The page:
Perdue’s erroneous claim aside, Ossoff did not run any campaign advertisements about racial justice within the timeframe studied for this research. In fact, all of Ossoff’s ads concerned campaign donations and fundraising, something which distinguishes him from fellow Democrats Biden and Warnock, both of whom ran ads about both racial justice and campaign fundraising. Given how often racial justice was discussed after the murders of George Floyd and Breonna Taylor, Ossoff’s lack of address in his ads does raise questions. Considering Ossoff’s support of police reform and Black Lives Matter outside of online advertising, however, it is likely that Ossoff prioritized asking for campaign donations since his advertisements would reach a wide audience online.2
If I were to extend this research with more time and resources, I would start by lengthening the period of focus to include the murder of Breonna Taylor in Louisville, Kentucky on March 13, 2020. Although the deaths of Breonna Taylor and George Floyd were both heavily publicized in the media, the murder of George Floyd precipitated a mass of global discussions and protests concerning police brutality and racial justice. By involving Breonna Taylor’s murder in this research, I would get to see what comments or discussions arose after her murder and prior to that of George Floyd.
Additionally, I would also consider analyzing Facebook campaign ads run by politicians in other battleground state elections. Georgia stood out due to the amount of media attention garnered by the Senate special elections, but I would be interested in seeing how racial justice was addressed (if at all) in other parts of the 2020 battleground like Ohio, Pennsylvania, and Michigan.
- In a June 2020 interview with The Atlanta Journal-Constitution, Ossoff spoke in support of “reforming and demilitarizing policing in America” rather than defunding police departments, citing the “pervasive racism and classism in the criminal justice system that victimizes African Americans” and the “huge problem with police brutality” due to the heavy militarization of American police (Bluestein 2020).
- In addition to addressing police reform in his interview with the Atlanta Journal-Constitution, Ossoff also tweeted in support of the Black Lives Matter movement using the hashtag ‘#BlackLivesMatter’ in June 2020 (Jon Ossoff [@ossoff] 2020).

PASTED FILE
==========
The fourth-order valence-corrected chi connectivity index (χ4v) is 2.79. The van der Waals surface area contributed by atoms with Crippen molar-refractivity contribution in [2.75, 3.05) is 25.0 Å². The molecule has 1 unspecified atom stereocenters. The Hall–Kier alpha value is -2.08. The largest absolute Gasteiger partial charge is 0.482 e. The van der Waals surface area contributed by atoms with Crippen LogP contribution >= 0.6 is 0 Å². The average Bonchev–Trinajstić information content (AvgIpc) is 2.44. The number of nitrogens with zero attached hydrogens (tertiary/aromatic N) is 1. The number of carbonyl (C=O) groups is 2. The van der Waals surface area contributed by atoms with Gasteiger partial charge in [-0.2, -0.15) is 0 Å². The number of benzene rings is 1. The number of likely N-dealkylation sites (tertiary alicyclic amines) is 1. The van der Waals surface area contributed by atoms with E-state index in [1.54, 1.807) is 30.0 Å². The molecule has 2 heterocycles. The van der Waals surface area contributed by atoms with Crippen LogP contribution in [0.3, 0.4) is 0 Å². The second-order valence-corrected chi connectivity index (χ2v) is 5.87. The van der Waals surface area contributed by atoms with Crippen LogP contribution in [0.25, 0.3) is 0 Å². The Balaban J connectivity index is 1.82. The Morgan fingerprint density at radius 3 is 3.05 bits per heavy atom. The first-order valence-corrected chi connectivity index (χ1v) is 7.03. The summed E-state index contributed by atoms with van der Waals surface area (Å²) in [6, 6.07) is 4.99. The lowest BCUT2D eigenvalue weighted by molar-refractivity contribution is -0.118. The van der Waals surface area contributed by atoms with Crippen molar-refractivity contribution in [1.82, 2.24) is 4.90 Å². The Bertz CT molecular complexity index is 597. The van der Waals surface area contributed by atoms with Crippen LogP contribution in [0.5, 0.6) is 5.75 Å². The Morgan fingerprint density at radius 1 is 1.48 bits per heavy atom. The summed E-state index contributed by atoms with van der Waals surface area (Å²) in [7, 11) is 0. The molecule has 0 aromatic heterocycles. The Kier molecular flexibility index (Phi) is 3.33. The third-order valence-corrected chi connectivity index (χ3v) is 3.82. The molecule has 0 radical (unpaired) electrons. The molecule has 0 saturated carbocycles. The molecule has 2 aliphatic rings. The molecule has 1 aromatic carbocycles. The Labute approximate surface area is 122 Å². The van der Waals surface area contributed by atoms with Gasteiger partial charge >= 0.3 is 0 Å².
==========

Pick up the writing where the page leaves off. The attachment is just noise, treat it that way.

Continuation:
Bluestein, Greg. 2020. “Georgia’s Ossoff-Perdue Race for Senate Presents a Striking Contrast.” The Atlanta Journal-Constitution. https://www.ajc.com/news/state–regional-govt–politics/georgia-ossoff-perdue-race-for-senate-presents-striking-contrast/RSJsHEwpCBoEjfCBsKIHUK/ (May 12, 2022).
Bray, Mark. 2020. “Five Myths about Antifa.” Washington Post. https://www.washingtonpost.com/outlook/five-myths/five-myths-about-antifa/2020/09/11/527071ac-f37b-11ea-bc45-e5d48ab44b9f_story.html (May 9, 2022).
Frenkel, Sheera, and Annie Karni. 2020. “Proud Boys Celebrate Trump’s ‘Stand by’ Remark about Them at the Debate.” The New York Times. https://www.nytimes.com/2020/09/29/us/trump-proud-boys-biden.html (May 9, 2022).
Jon Ossoff [@ossoff]. 2020. “#BlackLivesMatter Https://T.Co/TjXiJhJjSK.” Twitter. https://twitter.com/ossoff/status/1270008160997253121 (May 12, 2022).
Nilsen, Ella. 2020. “Georgia Republicans Are Using Senate Candidate Raphael Warnock’s Sermons against Him.” Vox. https://www.vox.com/22163940/georgia-senate-race-raphael-warnock-sermons-loeffler (May 12, 2022).
Oliphant, James, and Chris Kahn. 2021. “Half of Republicans Believe False Accounts of Deadly U.S. Capitol Riot-Reuters/Ipsos Poll.” Reuters. https://www.reuters.com/article/us-usa-politics-disinformation-idUSKBN2BS0RZ (May 5, 2022).
Reuters. 2020. “Fact Check: Joe Biden Has Condemned Antifa, Violent Protests.” Reuters. https://www.reuters.com/article/uk-factcheck-biden-condemned-antifa-idUSKBN2712ZA (May 12, 2022).
Roberts, Margaret E. et al. 2014. “Structural Topic Models for Open‐Ended Survey Responses.” American Journal of Political Science 58(4): 1064–82.
Ronayne, Kathleen, and Michael Kunzelman. 2020. “Trump to Far-Right Extremists: ‘Stand Back and Stand By.’” Associated Press. https://apnews.com/article/election-2020-joe-biden-race-and-ethnicity-donald-trump-chris-wallace-0b32339da25fbc9e8b7c7c7066a1db0f (May 9, 2022).